Program

Feb 23, 2012

OVERVIEW

This mentoring
program was designed to reduce student anxiety experienced in situations where
one faces a stereotype about their social group (“stereotype threat”) and
improve standardized test scores. All student participants receive a college
student mentor that talks to them about various topics, such as transitioning to
junior high school and useful studying techniques. To reinforce what they learn,
mentors help students design a web page that portrays what the student had
learned that year from the mentor. The program had a positive impact on girls’
math scores and all students reading scores.

DESCRIPTION
OF PROGRAM

Target population: Seventh-grade students

This mentoring
program is designed to help students overcome “stereotype threat.” Stereotype
threat is a sense of anxiety experienced in situations where an individual faces
a stereotype about their social group. For example, stereotype threat may cause
girls to perform poorly on math tests or Hispanic students to perform poorly on
reading tests.

Mentors are college
students who are trained in a 3-hour session, during which they complete a
mentoring course and learn how to convey the message about the transition to
junior high school. Mentors work with approximately six students at a time.

The mentor program
lasts for one school year. Junior high students meet with their college student
mentors for one 90-minute session in November and one 90-minute session in
January. All other communication between students and their mentors occurs
through an email program created specifically for the program.

In the combined
condition group, the mentors teach students two messages intended to help them
overcome stereotype threat. The first message is that many junior high students
experience difficulties when they move to a new school, but they usually bounce
back after they become more familiar with the new school. More information about
this message can be found in the LINKS write-up for the

attribution condition. The second message is that that intelligence is not
a fixed ability, but rather a flexible capacity that can increase with mental
work. More information about this message can be found in the

incremental condition write up. Mentors also provide advice to students
about study skills and any adjustment problems the student may have experienced
during the transition to junior high school.

Throughout the
program, students have access to a two web spaces. The first web space is a
compilation of web pages that focus on the transition to junior high school.
Some web pages include bar graphs that show average school grades, school
enjoyment, and school attendance improving from seventh to eighth grade. Other
web pages include testimonials from other students about the difficulties of
transitioning to junior high school. The second web space contains web pages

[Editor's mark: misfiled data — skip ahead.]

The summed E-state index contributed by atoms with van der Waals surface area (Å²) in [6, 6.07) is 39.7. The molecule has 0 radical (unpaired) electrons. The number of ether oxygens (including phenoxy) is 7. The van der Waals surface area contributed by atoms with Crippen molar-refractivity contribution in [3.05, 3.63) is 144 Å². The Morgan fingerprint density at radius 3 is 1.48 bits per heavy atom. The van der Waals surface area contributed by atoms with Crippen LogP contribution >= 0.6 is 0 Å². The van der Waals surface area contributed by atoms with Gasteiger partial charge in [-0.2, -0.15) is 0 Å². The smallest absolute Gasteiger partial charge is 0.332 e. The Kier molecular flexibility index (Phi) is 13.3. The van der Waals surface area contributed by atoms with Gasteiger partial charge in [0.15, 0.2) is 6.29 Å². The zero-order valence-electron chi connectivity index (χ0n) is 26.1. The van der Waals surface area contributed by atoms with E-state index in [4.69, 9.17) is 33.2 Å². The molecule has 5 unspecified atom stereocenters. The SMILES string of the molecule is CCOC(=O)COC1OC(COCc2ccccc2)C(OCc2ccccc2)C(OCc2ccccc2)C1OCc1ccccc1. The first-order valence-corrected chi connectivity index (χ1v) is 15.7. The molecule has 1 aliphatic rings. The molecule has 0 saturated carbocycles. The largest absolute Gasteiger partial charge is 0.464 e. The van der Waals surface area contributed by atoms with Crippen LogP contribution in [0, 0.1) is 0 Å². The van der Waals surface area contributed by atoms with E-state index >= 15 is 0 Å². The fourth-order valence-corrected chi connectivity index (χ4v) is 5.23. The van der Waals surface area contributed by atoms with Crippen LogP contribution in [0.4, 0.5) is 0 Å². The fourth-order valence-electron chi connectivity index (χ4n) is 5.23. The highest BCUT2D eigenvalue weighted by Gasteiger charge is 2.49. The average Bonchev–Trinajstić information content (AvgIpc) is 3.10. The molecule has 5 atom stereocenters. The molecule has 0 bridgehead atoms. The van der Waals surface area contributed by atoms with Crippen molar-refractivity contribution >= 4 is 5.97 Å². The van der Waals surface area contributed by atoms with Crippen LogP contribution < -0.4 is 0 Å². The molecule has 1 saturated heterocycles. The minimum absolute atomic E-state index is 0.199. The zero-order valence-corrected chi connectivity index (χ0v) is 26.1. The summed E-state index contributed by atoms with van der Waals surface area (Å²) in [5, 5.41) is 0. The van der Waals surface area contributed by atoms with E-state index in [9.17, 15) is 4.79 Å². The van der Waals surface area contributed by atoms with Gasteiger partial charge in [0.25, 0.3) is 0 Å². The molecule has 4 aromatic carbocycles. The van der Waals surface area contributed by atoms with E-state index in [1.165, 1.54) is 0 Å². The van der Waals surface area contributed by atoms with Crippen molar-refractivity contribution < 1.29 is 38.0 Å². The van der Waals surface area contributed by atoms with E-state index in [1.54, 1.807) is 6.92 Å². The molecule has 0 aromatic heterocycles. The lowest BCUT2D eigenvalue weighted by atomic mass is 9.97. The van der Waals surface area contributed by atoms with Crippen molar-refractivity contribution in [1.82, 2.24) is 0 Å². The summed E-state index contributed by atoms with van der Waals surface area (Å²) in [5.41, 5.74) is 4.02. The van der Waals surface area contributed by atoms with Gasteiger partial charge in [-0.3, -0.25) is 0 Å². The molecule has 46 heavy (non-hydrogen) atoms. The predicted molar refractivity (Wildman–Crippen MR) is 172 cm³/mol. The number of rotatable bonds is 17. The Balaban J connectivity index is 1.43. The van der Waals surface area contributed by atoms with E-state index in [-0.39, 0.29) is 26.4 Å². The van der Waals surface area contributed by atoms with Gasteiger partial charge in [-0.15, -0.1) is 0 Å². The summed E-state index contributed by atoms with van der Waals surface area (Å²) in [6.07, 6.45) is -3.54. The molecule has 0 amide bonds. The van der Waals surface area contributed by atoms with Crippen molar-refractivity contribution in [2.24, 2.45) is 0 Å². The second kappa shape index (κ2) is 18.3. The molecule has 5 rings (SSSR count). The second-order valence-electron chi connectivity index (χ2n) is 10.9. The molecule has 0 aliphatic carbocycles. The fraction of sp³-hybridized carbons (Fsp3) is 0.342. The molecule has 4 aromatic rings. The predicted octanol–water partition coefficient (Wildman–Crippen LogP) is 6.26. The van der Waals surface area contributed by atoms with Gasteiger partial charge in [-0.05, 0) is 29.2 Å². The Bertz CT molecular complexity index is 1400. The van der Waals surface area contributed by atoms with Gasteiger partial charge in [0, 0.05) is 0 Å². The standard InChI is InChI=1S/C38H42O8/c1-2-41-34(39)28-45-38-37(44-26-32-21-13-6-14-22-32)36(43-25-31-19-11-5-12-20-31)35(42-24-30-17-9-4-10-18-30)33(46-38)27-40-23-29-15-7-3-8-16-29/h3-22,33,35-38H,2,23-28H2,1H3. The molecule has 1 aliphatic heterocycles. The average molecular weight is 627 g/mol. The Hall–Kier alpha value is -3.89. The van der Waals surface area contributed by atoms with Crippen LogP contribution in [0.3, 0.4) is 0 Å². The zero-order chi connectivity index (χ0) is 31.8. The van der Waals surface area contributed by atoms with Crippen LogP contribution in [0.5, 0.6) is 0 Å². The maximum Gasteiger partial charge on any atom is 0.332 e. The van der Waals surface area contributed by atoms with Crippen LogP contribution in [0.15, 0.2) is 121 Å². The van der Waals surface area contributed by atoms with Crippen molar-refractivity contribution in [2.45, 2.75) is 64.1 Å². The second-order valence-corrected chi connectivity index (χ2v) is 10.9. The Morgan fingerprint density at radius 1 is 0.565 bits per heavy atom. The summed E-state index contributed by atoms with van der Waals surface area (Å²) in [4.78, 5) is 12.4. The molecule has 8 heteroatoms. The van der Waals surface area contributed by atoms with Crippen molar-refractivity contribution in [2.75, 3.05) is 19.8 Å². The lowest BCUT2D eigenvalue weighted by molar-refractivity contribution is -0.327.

about the flexible nature of intelligence. These web pages include animations of
how the brain works and scientific images of the brain. Some web pages include
catch phrases like, “The mind is a muscle; the more you use it, the stronger it
grows.” At the end of the program, mentors help students create a web page
designed to teach other students about the transition to seventh grade. The
student is instructed to use the most convincing items from the special web
space on their web page.

EVALUATION(S) OF PROGRAM

Good, C., Aronson, J., & Inzlicht,
M. (2003). Improving adolescents’ standardized test performance: An intervention
to reduce the effects of stereotype threat.Applied Developmental Psychology,
24
, 645-662.

Evaluated population: A total
of 138 students participated in the study. The sample was 67 percent Hispanic,
13 percent Black, and 20 percent White. Forty-five percent of students were
female, and 55 percent were male.

Approach: All students
enrolled in a computer skills class participated in the intervention. The
students were randomly assigned to one of four conditions: attribution condition
(described

here), incremental condition (described

here), combined (described above), or a control condition in which they
learned about the perils of drug use. At the end of the year, student took the
Texas Assessment of Academic Skills (TAAS), a statewide standardized test in
reading and math.

Results: The intervention was
successful at eliminating stereotype threat for girls. Boys in the control
condition performed significantly better on the math test than girls in the
control condition (as was expected), but this gender gap was not found for
students in either of the experimental conditions. Girls in the experimental
conditions performed significantly better than girls in the control condition on
the math test. There was no impact on boys’ math scores between conditions.

The combined condition did not have a
statistically significant impact on reading scores. The other two conditions,
the attribution and incremental, which taught the messages individually, did
have a positive impact on reading scores. The sample was not diverse enough to
allow testing of subgroup impacts by race/ethnicity.

SOURCES FOR MORE INFORMATION

References:

Good, C., Aronson, J., & Inzlicht, M. (2003). Improving
adolescents’ standardized test performance: An intervention to reduce the
effects of stereotype threat.Applied Developmental Psychology, 24,
645-662.

KEYWORDS: Adolescents (12-17),
Middle School, Males and Females (Co-ed), Rural, School-Based, Mentoring ,
Reading/Literacy, Mathematics, Academic Achievement/Grades

Program
information last updated 2/23/2012.

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